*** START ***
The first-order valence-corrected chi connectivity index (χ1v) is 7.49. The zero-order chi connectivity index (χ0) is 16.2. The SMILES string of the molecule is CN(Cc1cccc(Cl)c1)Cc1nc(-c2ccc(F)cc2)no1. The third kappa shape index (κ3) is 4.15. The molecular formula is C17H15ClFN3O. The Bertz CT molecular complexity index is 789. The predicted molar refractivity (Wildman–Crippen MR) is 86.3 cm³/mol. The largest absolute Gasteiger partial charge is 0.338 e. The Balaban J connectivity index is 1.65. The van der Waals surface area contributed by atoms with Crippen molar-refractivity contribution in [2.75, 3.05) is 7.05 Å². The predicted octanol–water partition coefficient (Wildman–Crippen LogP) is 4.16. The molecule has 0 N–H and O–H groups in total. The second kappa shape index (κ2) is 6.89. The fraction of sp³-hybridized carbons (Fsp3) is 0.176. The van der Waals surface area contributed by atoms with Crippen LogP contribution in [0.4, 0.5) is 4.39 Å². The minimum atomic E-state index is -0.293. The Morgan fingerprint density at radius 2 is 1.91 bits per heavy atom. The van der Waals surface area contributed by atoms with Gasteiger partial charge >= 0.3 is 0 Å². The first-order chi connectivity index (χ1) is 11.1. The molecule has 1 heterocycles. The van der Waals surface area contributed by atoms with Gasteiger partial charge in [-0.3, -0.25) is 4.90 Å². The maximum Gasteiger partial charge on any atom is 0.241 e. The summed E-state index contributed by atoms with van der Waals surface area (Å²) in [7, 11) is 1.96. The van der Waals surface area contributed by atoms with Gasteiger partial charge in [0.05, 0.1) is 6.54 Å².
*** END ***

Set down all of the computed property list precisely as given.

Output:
The first-order valence-corrected chi connectivity index (χ1v) is 7.49. The zero-order chi connectivity index (χ0) is 16.2. The SMILES string of the molecule is CN(Cc1cccc(Cl)c1)Cc1nc(-c2ccc(F)cc2)no1. The third kappa shape index (κ3) is 4.15. The molecular formula is C17H15ClFN3O. The Bertz CT molecular complexity index is 789. The predicted molar refractivity (Wildman–Crippen MR) is 86.3 cm³/mol. The largest absolute Gasteiger partial charge is 0.338 e. The Balaban J connectivity index is 1.65. The van der Waals surface area contributed by atoms with Crippen molar-refractivity contribution in [2.75, 3.05) is 7.05 Å². The predicted octanol–water partition coefficient (Wildman–Crippen LogP) is 4.16. The molecule has 0 N–H and O–H groups in total. The second kappa shape index (κ2) is 6.89. The fraction of sp³-hybridized carbons (Fsp3) is 0.176. The van der Waals surface area contributed by atoms with Crippen LogP contribution in [0.4, 0.5) is 4.39 Å². The minimum atomic E-state index is -0.293. The Morgan fingerprint density at radius 2 is 1.91 bits per heavy atom. The van der Waals surface area contributed by atoms with Gasteiger partial charge >= 0.3 is 0 Å². The first-order chi connectivity index (χ1) is 11.1. The molecule has 1 heterocycles. The van der Waals surface area contributed by atoms with Gasteiger partial charge in [-0.3, -0.25) is 4.90 Å². The maximum Gasteiger partial charge on any atom is 0.241 e. The summed E-state index contributed by atoms with van der Waals surface area (Å²) in [7, 11) is 1.96. The van der Waals surface area contributed by atoms with Gasteiger partial charge in [0.05, 0.1) is 6.54 Å².